The Lawyer’s new China Elite report contains the most detailed research available on the PRC legal market and contains unparalleled insight into the country's leading law firms. They vary in size, practice focus and geographic coverage, but they all share one common quality – ambition... Read more
This year, The Lawyer’s annual ranking of the largest UK law firms by turnover is available as an interactive, digital benchmarking tool. For the first time this will allow you to manipulate each data set against the metrics of your choice.
How's this for an understatement - it's a curious time to be launching a structured finance practice in New York.
Work flow is dead. Structured finance lawyers have been laid off left, right and centre. Manhattan is reeling.
These minor details are, apparently, irrelevant. At least to Ashurst. The silver circle firm is poised to make the bold and arguably bizarre move of launching a structured finance practice in New York and Washington DC after hiring an 11-partner team from struggling US firm McKee Nelson.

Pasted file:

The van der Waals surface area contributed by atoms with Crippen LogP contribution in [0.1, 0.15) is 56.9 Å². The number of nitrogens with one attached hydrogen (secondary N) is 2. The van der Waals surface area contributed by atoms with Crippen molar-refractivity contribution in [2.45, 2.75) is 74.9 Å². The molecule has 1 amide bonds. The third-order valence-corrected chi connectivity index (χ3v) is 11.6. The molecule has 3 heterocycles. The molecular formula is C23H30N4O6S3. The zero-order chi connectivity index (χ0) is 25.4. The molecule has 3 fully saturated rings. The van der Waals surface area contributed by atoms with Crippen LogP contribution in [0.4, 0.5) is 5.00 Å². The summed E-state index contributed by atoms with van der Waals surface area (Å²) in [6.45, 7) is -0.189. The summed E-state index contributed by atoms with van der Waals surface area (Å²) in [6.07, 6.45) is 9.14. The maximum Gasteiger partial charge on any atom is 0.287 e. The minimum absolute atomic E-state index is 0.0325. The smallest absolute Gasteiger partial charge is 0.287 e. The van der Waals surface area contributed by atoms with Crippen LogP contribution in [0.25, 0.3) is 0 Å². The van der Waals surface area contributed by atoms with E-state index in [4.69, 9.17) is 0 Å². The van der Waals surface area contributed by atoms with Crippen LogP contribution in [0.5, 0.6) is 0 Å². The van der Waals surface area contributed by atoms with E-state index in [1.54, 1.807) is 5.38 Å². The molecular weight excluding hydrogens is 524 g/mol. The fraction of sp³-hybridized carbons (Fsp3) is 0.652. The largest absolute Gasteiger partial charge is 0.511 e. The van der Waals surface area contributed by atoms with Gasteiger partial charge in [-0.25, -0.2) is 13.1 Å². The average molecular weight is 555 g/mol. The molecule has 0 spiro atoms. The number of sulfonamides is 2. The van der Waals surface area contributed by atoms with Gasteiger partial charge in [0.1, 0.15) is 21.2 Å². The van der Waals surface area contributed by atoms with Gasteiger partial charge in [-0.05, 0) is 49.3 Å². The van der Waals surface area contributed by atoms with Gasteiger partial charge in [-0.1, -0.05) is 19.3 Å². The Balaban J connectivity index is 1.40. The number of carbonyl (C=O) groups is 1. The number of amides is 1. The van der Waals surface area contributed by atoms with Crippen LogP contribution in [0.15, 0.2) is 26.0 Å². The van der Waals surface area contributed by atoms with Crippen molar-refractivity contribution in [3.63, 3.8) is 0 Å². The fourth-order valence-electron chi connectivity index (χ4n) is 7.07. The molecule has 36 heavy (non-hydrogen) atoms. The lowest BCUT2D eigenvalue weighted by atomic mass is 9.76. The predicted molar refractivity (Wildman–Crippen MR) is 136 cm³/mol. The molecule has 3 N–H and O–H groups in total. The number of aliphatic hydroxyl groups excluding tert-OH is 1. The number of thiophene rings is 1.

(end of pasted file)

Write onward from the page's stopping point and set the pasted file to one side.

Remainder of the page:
While many in London and Manhattan say they are bewildered by the move, Ashurst is clearly confident it's worth it.
"It's not just structured finance," says an Ashurst partner. "These guys are advising on a number of workouts but also have derivative and municipal bond capabilities."
The deal should also give Ashurst access to some (still) rather significant banking clients, including Goldman Sachs, Morgan Stanley and whatever remains of Merrill Lynch.
But whichever way you cut it, the collapse of the majority of structured finance markets means this team is likely to struggle during the downturn, whether it's at McKee, Ashurst or any other firm.
There is potential, but potential might not be enough to ensure Ashurst's bold new venture makes it through a protracted economic crisis intact.